• I loved the way these quilts swayed in the breeze. Behind them, you can see one of the impressive vegetable gardens on the tour.
  • This teapot on a plate complemented the greenery around it.

    They were filled with CHARMING DETAILS. From large signs advertising “Balaton Specialties” to washboards to teacups filled with succulents to interestingly colored or shaped pots, the gardens included fun details that reflected the personalities of the gardeners.

My apologies to the quilter. I forgot to take a picture of the tag so I would know who made this gorgeous quilt, which was one of my favorites from the tour.

At the end of the tour, pie and ice cream was provided, courtesy of St. Mary’s Church in Tracy, which is known for its great pies. After an afternoon of touring gardens and admiring quilts, a slice of strawberry-rhubarb pie and ice cream was a real treat. The tour has been held three years in a row, and I’m hoping they do it again next year. I want to bring my sister, who is a quilter, along!

Minnesota Garden Tour Season Begins!

The joke about Minnesota, largely true, is that it has two seasons: Winter and road construction. For gardeners, however, there is another season to look forward to: Garden tour season!

tourFrom late June through early August, there are dozens of garden tours around the state. You can find a large list of tours at the MSHS website, and I’m still picking out which tours to attend. In the past, I’ve attended great tours put on by the Hennepin County Master Gardeners, Tangletown Gardens, and lots of great local garden club tours. Last year, my garden was even part of the Northfield Garden Tour, which gave me a renewed respect and appreciation for gardeners who open their yards and gardens to visitors.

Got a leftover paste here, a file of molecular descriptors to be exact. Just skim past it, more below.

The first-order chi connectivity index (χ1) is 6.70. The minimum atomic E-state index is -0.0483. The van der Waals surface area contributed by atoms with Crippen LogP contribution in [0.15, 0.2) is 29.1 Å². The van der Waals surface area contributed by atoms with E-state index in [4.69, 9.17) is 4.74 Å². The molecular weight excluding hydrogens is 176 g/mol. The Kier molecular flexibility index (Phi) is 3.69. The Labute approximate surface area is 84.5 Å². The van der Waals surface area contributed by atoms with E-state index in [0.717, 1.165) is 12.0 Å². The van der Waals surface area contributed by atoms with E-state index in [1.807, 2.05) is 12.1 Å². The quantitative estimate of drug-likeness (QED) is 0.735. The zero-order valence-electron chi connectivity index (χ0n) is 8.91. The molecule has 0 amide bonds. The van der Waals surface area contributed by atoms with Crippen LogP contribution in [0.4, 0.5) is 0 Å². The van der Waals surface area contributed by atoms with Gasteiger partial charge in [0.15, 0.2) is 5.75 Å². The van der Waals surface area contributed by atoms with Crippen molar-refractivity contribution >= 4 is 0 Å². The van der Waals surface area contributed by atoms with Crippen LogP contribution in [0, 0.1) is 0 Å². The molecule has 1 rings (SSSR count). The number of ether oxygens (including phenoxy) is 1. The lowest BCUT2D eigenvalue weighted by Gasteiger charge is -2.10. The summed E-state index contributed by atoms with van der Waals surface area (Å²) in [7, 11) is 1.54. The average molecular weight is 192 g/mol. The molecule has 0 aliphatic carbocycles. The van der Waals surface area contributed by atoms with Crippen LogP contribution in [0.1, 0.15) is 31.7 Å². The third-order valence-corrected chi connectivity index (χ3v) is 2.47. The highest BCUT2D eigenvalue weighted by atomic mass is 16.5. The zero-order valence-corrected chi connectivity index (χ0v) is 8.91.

The Minnesota Landscape Arboretum has wonderful containers. Behind this one is the Morgan Terrace, where tour goers will enjoy a post-tour meal.
The Minnesota Landscape Arboretum has wonderful containers. Behind this one is the Morgan Terrace, where tour goers will enjoy a post-tour meal.
One tour I’ve not attended yet, but plan to soon, is the Minnesota Landscape Auxiliary Private Garden Tour, which will be held Sunday, July 10, and Tuesday and Wednesday, July 12-13. There are three departure times each day for this annual bus tour to some amazing private gardens in the Twin Cities.